Video Series

Video Transcript

There maybe a lots of factors that you need to weigh before you play your chip shot not just the distance from you to the hole, but also what’s in-between you and the hole but even when you get up on to the green, you might have to weigh well what are the contour of the green like and how will that effect my ball. Particularly if you are in a position where, let’s say there is a bit contour in the middle of the green almost a big shelf and the bottom level of the shelf and then a top level where the pin is. So it might turn a nice sort of little 30 yard chip and run into a little bit more of a difficult shot with the self in the middle. Generally there is two options that you could choose here. You could either have the lower option of landing the ball at the front of the self rolling up the tier and then finishing on the top level or take the bottom tier out of play completely, fly it all the way up to the top level, land it on the top shelf and get it to sit down and spin.

And I think the real thing you got to consider here is that they have 2 very distinctly different landing areas. Landing at the front of the green and it runs out and landing at the back of the green it needs to spin. And really you got to be careful, you don’t confuse yourself and pick the wrong club and the wrong landing area. So the club choice might be between a 7 9 landing at the front and a low wedge or sun wedge landing at the back, is then important that when you pick that club you kind of drill in the right type of swing you load in the right swing. So if have got my low wedge I am going to fly all the area on the front, I am going to land it up on the top. So I almost imagine the front of the green is now a bunker, I don’t want my ball to land on the front of the green because the ball would land, spin and it wouldn’t clear the hill then I have got to putter there which makes my putt a lot more difficult. So I imagine the front of the green in bunker, I am taking quite an assertive, aggressive little practice swing trying to fly the ball 30 or 40 yards on to the top level and as long as the top level is big enough and has a big enough landing area I should be able to get the ball to spin and stop up on that top level and make my put easier.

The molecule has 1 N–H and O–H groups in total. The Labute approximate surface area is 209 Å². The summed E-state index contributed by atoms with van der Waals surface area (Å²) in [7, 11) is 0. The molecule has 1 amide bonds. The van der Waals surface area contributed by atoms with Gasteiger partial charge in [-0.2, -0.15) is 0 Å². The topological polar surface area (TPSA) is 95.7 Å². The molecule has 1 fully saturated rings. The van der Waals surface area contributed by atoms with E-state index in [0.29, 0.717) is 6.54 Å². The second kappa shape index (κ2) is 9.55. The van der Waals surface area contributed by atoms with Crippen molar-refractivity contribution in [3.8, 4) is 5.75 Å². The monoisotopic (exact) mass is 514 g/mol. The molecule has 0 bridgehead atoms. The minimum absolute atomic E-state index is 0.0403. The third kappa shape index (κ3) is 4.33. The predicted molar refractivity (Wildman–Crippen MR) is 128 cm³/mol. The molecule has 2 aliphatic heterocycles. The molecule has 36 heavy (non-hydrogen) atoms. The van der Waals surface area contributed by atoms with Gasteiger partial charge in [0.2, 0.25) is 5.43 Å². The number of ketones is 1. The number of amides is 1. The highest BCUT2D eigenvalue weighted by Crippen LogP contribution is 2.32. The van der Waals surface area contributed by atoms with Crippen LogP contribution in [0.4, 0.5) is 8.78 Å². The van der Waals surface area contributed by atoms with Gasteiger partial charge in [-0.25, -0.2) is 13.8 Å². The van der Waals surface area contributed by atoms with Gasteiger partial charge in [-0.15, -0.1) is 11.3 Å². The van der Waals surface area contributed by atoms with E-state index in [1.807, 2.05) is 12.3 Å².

If I then change and said well I have gotten to land the ball short and run it up, I might take something like a 7 or an 8 time but this time I am looking at a different place, I am looking at the front edge of the green, I am going to try and chip the ball down with a little bit of a shorter less wrist hinge, less power type of chipping stroke get the ball down to the front edge then get it rolling and releasing up to the top of the bank. So 2 very different shots, 2 very different clubs and 2 very different approaches to playing them. I think the lower shot is generally better and safer for the less confident golfer. The high flick up in the air may often produce you better results but it will produce your worst results as well. So any time you are hitting the high sun wedge or low wedge short it’s quite a high tariff shot, good ones will be good, bad ones will be very bad. The key to this shot is practicing it and finding which one you are most comfortable with.